This is the south terminal for the train, which turns via the City Hall loop. Just north of the station are crossovers that allow trains to switch between the local and express tracks, which allow Lexington Avenue local trains to continue south via the express tracks if necessary (rather than using the City Hall loop). Due to the closure of City Hall station in 1945, Brooklyn Bridge–City Hall (which had simply been Brooklyn Bridge) became the southernmost station on normal Lexington Avenue local service.
South of the station, the downtown local track splits into three tracks. The westmost loops around to the northbound local track through City Hall station. The other two are layup tracks parallel to the downtown express track. Until the 1960s, they merged into the downtown express track north of Fulton Street, but now they are spurs ending a little north of Fulton Street, occasionally used for train storage. Plans are on the books to rejoin the layup tracks to the express track.
The side platform on the southbound side is now home to some electrical equipment and a backup control tower for the Brooklyn Bridge interlocking, just north of the station. The tower is functional but not normally used, because the 42nd Street–Grand Central tower is the primary control point for the whole line. The interlocking board can be seen through a window along the wall along the southbound local trackway. The south end of the downtown side platform is still visible near the dispatcher's booth on the downtown island platform.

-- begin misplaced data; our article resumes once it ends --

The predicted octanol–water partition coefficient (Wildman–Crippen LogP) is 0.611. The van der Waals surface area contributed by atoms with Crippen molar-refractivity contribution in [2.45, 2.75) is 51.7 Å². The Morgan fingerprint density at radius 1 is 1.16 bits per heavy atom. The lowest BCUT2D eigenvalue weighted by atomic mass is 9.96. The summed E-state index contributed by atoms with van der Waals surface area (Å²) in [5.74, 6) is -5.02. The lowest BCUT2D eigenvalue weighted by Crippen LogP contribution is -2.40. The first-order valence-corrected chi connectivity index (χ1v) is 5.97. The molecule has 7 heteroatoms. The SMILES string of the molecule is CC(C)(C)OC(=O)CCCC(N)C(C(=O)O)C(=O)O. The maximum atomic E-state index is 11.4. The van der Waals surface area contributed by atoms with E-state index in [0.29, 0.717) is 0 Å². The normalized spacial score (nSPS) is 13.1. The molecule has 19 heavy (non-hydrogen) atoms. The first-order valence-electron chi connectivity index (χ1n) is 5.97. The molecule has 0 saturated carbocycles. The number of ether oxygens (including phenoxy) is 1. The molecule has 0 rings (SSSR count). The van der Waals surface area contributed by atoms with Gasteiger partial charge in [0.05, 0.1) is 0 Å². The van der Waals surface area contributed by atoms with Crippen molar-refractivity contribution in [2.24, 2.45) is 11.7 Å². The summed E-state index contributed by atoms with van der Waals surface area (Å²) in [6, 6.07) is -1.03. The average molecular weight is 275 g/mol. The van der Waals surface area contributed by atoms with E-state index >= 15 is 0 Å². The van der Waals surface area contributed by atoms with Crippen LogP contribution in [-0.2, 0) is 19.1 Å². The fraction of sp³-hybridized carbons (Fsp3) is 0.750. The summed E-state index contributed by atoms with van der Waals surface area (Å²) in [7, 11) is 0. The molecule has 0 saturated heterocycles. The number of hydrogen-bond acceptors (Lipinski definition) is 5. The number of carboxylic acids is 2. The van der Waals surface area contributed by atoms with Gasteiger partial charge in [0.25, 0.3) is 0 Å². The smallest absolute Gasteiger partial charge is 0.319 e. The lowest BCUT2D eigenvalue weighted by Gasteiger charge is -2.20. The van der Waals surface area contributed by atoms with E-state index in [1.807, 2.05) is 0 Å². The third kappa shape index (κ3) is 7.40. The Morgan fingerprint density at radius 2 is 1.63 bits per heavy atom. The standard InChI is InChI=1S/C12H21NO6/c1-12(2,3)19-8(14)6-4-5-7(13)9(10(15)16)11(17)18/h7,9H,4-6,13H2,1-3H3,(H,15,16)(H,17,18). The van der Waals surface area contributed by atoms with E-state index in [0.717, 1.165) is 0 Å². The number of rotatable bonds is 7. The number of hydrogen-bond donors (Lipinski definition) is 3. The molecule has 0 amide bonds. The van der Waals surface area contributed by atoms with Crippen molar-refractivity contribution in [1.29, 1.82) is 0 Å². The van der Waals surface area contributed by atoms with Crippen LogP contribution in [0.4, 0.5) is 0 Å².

There are also some closed portions at the south ends of the existing express platforms. During the station lengthening projects it was easier to lengthen the express platform to the north. The curves at the south end proved impossible to rework so the station was lengthened northward (allowing Worth Street to be closed), and the curved southern ends of the express platform closed. Gap fillers and original mosaic tiles remain in the closed ends.
Artwork includes a 1996 work by Mark Gibian titled Cable Crossing.